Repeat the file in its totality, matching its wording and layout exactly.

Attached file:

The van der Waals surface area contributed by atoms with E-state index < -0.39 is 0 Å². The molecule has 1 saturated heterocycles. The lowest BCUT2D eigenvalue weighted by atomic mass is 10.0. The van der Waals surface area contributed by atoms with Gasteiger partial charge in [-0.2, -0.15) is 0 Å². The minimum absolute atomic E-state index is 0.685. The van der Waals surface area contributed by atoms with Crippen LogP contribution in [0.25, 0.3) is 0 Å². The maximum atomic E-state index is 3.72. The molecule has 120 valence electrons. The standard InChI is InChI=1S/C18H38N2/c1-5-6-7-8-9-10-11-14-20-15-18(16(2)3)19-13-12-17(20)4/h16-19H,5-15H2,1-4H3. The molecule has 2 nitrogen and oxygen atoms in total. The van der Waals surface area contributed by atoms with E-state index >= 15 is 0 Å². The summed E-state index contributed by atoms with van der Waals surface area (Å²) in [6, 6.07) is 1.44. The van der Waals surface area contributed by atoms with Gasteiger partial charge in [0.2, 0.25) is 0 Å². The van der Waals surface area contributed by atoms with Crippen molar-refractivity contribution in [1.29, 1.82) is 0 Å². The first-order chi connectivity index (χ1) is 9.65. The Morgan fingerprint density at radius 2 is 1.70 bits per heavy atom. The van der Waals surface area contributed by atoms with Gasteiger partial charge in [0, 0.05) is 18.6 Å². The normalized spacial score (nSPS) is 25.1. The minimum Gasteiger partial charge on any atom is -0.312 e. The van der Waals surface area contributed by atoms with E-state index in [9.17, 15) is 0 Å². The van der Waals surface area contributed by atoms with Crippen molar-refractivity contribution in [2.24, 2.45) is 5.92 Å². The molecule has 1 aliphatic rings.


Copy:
The van der Waals surface area contributed by atoms with E-state index < -0.39 is 0 Å². The molecule has 1 saturated heterocycles. The lowest BCUT2D eigenvalue weighted by atomic mass is 10.0. The van der Waals surface area contributed by atoms with Gasteiger partial charge in [-0.2, -0.15) is 0 Å². The minimum absolute atomic E-state index is 0.685. The van der Waals surface area contributed by atoms with Crippen LogP contribution in [0.25, 0.3) is 0 Å². The maximum atomic E-state index is 3.72. The molecule has 120 valence electrons. The standard InChI is InChI=1S/C18H38N2/c1-5-6-7-8-9-10-11-14-20-15-18(16(2)3)19-13-12-17(20)4/h16-19H,5-15H2,1-4H3. The molecule has 2 nitrogen and oxygen atoms in total. The van der Waals surface area contributed by atoms with E-state index >= 15 is 0 Å². The summed E-state index contributed by atoms with van der Waals surface area (Å²) in [6, 6.07) is 1.44. The van der Waals surface area contributed by atoms with Gasteiger partial charge in [0.2, 0.25) is 0 Å². The van der Waals surface area contributed by atoms with Crippen molar-refractivity contribution in [1.29, 1.82) is 0 Å². The first-order chi connectivity index (χ1) is 9.65. The Morgan fingerprint density at radius 2 is 1.70 bits per heavy atom. The van der Waals surface area contributed by atoms with Gasteiger partial charge in [0, 0.05) is 18.6 Å². The normalized spacial score (nSPS) is 25.1. The minimum Gasteiger partial charge on any atom is -0.312 e. The van der Waals surface area contributed by atoms with E-state index in [9.17, 15) is 0 Å². The van der Waals surface area contributed by atoms with Crippen molar-refractivity contribution in [2.24, 2.45) is 5.92 Å². The molecule has 1 aliphatic rings.